The Woman In All Of Us: The Mitsuyo Kakuta (1967–present)

Born in Yokohama, Mitsuyo Kakuta wanted to be a writer from an early age. Her first piece of writing won the Kaien Prize for New Writers in 1990 when she was still studying at Waseda University. In 2002, she published two novels, Konomikaru paresu (Economical Palace) and Kuchu teien (Hanging Garden), but it was her book Taigon no kanojo (Woman on the Shore) — a novel about the different lives of single and married women, focusing on the self-criticism women undergo when thinking that the grass is always greener on the other side of the fence — that won the Noma Literary New Face Prize and the Naoki Prize and raised Kakuta to a literary pedestal.

In 2007, Kakuta won the Chuo Koron Literary Prize for her book Yokame no semi (Cicada of the Eighth Day), the tragic story of a desperate, childless woman who ends up kidnapping and raising her lover’s daughter only to lose her as an adult, which was adapted for film and a television drama series. It was translated into English in 2010.

Kakuta has published over 80 works of fiction, most of which have been extremely popular with Japanese female readers, who feel empowered by her works. She’s married to the writer Takami Ito and she’s currently working on a translation of The Tale of Genji.

The Grotesque Master: Kanae Minato (1973–present)

You’re going to need a very strong stomach to get through Kanae Minato’s best-known book Kokuhaku (Confessions). Published in 2011 and translated into English in 2014, this novel has taken the world by storm. The premise of this story is unsettling and it’s easy to see why this author has been dubbed the queen of iyamisu (eww mysteries) when you read her disturbing book. First the reader is led to believe a mother, whose daughter is murdered, is motivated by injustice to take revenge on her child’s 13-year-old killers, but as the story unfolds, this protagonist’s actions became diabolically unbalanced and the lack of compassion by the mother and the child murderers casts a dark and disturbing shadow over the whole story.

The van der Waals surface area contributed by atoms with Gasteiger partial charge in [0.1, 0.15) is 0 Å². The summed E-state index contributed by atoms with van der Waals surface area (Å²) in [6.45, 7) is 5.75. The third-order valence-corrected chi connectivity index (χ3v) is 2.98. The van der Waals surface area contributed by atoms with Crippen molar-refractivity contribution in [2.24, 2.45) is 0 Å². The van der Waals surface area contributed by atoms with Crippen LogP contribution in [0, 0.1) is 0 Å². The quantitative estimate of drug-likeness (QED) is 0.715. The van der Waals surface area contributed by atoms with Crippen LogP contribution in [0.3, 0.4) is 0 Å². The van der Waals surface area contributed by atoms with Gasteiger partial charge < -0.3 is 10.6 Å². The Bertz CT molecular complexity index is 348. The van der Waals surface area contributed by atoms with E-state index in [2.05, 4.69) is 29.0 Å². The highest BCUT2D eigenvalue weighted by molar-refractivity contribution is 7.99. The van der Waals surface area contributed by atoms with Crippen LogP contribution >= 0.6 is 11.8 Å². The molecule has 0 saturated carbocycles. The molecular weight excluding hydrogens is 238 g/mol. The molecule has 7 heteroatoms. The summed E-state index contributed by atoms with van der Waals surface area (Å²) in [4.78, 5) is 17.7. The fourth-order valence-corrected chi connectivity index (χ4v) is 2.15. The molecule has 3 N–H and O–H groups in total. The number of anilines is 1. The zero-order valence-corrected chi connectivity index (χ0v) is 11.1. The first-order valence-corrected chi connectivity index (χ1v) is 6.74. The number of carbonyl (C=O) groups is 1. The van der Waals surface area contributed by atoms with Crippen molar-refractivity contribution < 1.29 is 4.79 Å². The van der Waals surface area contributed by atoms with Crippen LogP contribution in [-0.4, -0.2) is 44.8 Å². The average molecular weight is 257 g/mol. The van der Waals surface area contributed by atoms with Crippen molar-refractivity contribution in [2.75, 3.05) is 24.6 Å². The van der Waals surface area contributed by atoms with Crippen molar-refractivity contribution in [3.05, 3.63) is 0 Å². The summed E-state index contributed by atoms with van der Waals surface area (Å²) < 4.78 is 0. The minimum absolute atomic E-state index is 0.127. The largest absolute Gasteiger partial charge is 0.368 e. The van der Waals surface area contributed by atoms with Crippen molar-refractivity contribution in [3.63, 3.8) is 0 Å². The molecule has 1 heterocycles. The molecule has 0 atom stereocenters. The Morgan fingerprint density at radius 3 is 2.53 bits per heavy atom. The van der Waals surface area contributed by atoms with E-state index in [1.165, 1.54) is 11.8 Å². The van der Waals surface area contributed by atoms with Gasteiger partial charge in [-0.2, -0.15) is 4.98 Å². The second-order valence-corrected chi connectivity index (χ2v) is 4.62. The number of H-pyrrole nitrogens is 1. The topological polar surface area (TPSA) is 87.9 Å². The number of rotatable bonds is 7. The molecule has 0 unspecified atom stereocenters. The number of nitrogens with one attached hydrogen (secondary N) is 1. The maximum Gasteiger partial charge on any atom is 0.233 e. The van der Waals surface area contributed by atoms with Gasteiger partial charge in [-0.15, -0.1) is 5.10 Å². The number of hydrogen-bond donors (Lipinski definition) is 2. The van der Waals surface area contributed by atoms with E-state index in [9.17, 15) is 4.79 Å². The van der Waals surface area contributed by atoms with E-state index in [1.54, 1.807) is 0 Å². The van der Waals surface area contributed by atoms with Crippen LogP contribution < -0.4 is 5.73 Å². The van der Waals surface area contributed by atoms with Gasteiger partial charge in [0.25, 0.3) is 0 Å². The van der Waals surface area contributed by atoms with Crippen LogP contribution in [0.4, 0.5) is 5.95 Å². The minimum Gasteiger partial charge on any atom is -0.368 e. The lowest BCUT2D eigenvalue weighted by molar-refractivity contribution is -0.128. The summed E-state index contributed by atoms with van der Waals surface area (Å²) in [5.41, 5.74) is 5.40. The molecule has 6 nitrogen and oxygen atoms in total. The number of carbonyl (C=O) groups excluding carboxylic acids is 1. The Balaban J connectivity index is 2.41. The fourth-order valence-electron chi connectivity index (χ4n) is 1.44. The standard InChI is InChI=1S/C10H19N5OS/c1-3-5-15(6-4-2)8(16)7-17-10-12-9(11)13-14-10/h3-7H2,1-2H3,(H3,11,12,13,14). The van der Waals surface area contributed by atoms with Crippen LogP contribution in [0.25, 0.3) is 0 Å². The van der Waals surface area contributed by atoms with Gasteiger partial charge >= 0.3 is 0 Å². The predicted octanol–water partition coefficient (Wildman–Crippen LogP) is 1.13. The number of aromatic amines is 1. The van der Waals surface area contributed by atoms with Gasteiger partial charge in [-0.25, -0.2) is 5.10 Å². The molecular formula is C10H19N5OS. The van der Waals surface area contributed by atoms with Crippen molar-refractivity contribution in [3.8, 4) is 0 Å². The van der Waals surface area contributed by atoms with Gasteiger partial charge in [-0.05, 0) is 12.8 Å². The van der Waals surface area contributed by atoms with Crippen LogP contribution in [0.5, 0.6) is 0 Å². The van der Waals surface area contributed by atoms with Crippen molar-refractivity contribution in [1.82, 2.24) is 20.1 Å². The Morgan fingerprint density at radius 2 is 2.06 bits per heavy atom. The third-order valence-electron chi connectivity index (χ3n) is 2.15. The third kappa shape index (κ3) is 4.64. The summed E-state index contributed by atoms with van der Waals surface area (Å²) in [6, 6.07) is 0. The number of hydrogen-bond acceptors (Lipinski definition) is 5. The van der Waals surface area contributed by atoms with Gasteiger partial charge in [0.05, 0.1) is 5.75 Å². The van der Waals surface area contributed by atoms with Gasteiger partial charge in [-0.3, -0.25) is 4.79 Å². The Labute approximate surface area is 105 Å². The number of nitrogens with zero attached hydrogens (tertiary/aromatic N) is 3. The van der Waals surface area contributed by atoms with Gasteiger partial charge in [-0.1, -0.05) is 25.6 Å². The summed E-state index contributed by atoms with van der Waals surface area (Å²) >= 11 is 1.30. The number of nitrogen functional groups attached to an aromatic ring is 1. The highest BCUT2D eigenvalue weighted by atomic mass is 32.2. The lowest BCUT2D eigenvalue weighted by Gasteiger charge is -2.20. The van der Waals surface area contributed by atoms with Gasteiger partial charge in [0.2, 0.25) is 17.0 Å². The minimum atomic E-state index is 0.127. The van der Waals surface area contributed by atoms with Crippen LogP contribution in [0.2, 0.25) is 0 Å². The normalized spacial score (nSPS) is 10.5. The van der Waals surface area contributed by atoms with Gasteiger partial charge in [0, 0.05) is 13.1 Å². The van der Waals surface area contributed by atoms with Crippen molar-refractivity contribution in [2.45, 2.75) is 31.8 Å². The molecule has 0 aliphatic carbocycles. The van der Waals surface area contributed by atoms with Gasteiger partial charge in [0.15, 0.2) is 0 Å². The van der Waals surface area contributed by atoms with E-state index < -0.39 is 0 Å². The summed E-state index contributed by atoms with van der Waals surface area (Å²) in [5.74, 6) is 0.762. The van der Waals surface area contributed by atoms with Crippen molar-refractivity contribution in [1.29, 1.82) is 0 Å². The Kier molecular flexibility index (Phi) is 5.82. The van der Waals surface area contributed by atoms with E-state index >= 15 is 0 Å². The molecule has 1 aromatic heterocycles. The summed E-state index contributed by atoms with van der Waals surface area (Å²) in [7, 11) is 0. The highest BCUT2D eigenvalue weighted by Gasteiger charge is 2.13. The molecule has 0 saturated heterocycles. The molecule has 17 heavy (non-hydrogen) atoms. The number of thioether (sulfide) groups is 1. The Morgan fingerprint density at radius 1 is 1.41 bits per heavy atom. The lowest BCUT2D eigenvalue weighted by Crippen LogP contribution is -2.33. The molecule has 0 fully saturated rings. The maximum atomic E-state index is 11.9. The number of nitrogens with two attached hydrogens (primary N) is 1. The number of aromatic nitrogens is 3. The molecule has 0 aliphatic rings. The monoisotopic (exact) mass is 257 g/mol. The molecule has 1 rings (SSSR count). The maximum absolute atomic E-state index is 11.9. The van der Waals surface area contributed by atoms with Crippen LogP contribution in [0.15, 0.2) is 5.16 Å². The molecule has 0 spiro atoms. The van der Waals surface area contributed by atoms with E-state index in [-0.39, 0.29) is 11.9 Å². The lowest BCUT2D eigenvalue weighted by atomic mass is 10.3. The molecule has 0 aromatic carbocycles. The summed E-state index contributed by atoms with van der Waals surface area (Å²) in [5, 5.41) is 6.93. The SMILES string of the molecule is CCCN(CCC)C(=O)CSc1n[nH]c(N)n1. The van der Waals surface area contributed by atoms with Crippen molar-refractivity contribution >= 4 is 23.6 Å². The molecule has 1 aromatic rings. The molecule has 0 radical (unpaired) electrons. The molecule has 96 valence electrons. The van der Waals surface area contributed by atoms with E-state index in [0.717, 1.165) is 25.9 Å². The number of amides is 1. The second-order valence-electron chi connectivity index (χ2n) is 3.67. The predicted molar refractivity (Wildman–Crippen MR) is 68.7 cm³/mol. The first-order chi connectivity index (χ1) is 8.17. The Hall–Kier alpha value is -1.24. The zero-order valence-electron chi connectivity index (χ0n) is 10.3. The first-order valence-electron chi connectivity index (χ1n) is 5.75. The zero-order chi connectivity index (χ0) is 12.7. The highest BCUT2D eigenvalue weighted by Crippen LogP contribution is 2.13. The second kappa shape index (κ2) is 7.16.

Minato was a home-economics teacher and a housewife who dreamed up this horrifying novel as she went about her daily chores. Originally from Hiroshima, Minato avidly read mysteries by Agatha Christie and Edogawa Rampo in her youth. Her book Confessions won the Japanese Bestsellers Award, it was made into a film that was nominated for an Academy Award in 2011. Many of her other books have also been adapted for television.

The Rebel With A Cause: Hitomi Kanehara (1983–present)

Hitomi Kanehara wrote her first novel when she was just 21. Her books are a representation of the troubled youth in Japan today who express themselves through negative emotionality, sexual experimentation, tattoos, piercings, body modification and lifestyles based on rebellion and violent behavior.

Kanehara’s writing style is extremely bold. She delights the reader as she bends her stories using techniques that are equally innovative and shocking. Her father, Mizuhito Kanehara, is a literary professor and a translator of children’s books so you’d expect her to be well-educated, but Kanehara — a rebel from a very early age — dropped out of elementary school. After eventually returning to education, she decided to quit high school a few years later. Genuinely interested in writing, however, Kanehara continued attending her father’s writing seminars in pursuit of a writing career.

Kanehara became an overnight success when she won the Shueisha (Subaru Literary Prize) and she became the youngest writer with Risa Wataya to win the Akutagawa Prize for her first novel Hebi no piasu (Snakes and Earrings) in 2003. This book about a dangerous twist of love, sex, violence and passion, with its shocking themes and nihilistic characters, sold over one million copies and was later adapted into a movie, which became one of the most popular works and gave rise to fame to lead role actress Yuriko Yoshitaka. Her second book Asshu beibi (Assh Baby) was published in 2004 and her third novel Otofikushon (Autofiction, 2006) was nominated as a candidate for the Man Asian Literary Prize in 2007.

Who is your favorite Japanese female author? Share your thoughts in the comments!

Renae is the author of Tokyo Hearts and Tokyo Tales at Cherry Blossom Stories. She graduated with a B.A. in Japanese studies at Monash and after a six-week homestay in Japan she received a high distinction in her language exam for knowing all the best department stores in Tokyo. She taught English in Japan and worked with the Japanese for many years, but she now lives in the UK. When she visits Tokyo, she likes to go shopping for modern and traditional Japanese items and she enjoys dining out at restaurants in Shimokitazawa and Daikanyama, as long as they don’t cost a zillion yen.